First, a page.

Broome also offers its residents and visitors a number of markets; at these, you will witness the area’s multicultural diversity. There are markets at the courthouse every Saturday and also Sundays during the dry season. Markets at Town Beach run on Thursday nights through the tourist season and, for the first two days of a full moon, a Staircase to the Moon market is also on offer. The Staircase to the Moon refers to the reflection of the full moon shimmering over the beach flat of Roebuck Bay on a low tide: it is lovely.

Broome’s 130-million-year-old megalosaur dinosaur footprints can be seen on a minus tide at Gantheaume Point below the lighthouse.

As if all of this doesn’t offer the RVer plenty to do and see, the RVing bird-watcher will have even more to do in Broome. Visit the Broome Observatory website to download its bird list and also the list of birds seen in 2016; the latter includes locations and is a great way to get ideas on where to go bird-watching.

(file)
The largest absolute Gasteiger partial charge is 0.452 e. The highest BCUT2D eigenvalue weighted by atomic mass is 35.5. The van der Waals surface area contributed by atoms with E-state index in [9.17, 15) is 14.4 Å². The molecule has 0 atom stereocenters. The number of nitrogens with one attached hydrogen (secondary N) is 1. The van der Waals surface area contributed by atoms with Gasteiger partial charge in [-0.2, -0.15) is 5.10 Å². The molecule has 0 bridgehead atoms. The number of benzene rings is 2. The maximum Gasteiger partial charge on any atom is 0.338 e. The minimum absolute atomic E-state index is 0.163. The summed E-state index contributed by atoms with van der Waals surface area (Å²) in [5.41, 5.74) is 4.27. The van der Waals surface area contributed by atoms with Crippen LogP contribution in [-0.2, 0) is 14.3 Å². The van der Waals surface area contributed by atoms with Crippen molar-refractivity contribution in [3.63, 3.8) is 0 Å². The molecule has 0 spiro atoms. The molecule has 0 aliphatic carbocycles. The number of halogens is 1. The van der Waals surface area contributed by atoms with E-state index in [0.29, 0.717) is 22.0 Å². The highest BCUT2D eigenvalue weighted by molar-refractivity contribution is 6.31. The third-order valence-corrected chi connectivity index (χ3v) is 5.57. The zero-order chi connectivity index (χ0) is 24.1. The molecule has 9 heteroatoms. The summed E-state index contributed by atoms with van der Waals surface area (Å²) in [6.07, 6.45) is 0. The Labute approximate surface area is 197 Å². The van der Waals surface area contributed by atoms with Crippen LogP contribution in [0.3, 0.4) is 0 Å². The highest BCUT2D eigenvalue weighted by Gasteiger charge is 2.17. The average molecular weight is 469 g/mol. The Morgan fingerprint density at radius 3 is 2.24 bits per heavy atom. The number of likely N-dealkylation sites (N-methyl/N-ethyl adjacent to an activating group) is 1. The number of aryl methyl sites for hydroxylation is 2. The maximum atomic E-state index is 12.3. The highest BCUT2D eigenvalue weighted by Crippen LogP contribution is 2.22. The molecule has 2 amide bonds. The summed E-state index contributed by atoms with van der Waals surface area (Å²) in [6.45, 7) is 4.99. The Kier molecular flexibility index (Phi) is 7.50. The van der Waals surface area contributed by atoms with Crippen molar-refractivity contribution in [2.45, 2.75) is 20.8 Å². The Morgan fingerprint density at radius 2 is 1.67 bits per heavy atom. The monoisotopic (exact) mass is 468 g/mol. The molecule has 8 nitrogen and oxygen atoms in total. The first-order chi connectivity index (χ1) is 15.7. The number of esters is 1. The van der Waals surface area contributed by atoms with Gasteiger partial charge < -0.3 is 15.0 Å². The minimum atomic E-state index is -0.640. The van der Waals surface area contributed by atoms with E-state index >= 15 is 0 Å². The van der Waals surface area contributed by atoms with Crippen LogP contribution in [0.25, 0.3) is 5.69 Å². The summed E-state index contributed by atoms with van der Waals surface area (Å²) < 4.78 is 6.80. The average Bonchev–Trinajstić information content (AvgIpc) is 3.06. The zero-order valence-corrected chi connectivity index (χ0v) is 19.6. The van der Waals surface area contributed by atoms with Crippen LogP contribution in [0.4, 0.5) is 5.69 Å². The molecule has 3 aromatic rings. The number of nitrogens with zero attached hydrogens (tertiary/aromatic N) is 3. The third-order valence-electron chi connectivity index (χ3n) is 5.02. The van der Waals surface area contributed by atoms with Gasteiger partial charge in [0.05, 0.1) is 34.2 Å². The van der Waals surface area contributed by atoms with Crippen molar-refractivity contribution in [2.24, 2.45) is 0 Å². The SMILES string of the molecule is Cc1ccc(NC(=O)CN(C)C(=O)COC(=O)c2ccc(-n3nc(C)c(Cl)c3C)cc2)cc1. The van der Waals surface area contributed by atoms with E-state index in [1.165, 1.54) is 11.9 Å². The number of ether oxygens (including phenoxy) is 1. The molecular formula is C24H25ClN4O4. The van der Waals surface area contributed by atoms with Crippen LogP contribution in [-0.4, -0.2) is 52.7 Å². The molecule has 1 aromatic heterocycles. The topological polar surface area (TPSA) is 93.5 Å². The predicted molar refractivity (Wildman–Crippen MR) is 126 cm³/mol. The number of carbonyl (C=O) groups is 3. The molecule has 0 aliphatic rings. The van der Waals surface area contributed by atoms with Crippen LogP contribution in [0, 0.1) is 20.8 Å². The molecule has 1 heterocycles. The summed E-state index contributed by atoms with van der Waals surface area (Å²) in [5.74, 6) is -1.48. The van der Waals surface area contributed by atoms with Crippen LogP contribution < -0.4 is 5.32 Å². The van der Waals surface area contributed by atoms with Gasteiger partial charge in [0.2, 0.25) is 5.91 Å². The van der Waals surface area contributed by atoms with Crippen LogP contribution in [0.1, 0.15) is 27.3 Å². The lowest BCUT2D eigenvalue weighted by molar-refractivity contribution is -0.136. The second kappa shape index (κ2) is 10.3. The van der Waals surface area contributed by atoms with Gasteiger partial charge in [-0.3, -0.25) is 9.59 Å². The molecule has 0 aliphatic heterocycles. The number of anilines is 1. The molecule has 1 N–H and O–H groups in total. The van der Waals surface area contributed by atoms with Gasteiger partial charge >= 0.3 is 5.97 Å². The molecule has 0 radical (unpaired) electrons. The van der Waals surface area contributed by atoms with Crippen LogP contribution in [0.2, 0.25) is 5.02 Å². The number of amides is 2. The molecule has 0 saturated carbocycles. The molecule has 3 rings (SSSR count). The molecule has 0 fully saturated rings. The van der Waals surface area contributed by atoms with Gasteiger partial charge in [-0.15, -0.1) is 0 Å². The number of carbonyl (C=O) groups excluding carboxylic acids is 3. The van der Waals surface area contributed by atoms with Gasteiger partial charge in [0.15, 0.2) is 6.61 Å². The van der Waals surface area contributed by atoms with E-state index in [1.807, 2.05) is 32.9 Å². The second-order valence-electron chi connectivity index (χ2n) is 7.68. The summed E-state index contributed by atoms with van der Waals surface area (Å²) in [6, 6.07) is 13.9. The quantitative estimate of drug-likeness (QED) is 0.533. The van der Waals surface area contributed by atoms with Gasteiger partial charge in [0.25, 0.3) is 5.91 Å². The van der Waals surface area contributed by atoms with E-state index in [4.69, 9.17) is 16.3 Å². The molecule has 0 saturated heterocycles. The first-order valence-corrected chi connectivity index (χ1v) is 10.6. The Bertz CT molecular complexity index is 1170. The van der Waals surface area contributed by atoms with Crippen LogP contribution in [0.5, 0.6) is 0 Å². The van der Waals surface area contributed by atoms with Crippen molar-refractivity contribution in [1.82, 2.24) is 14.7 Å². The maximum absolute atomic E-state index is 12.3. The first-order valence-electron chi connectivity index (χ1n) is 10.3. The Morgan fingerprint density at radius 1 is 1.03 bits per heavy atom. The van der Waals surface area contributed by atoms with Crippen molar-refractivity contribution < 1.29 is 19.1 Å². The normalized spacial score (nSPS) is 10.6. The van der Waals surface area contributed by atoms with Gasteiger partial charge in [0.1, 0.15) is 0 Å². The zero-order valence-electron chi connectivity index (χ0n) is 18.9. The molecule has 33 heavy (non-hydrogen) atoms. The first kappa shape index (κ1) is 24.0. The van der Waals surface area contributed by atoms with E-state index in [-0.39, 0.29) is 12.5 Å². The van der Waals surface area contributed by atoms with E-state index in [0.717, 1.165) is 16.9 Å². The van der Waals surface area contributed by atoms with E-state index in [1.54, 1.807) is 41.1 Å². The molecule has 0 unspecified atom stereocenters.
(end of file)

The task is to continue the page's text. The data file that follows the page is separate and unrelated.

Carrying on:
The observatory, located at the north-east corner of Roebuck Bay, also offers a basic campground for tents, camper trailers and vans under 16ft. It has birding tours, or you can just go and wander along the shoreline where as many as 150,000 shorebirds visit during the summer migration season. This is actually a nice place to camp for those who want to get away from the hustle and bustle of Broome; do keep in mind, though, that the Crab Creek Road is unsealed with plenty of corrugations and dust – phone to ask about road conditions before driving out in a 2WD.

Some RVers go to Broome for the entire winter season. With so much to do, it is easy to see why. In the wild, wild north-west of Australia, it is a cosmopolitan town with a certain something that will captivate you as it has so many others.

– Images: Steven David Miller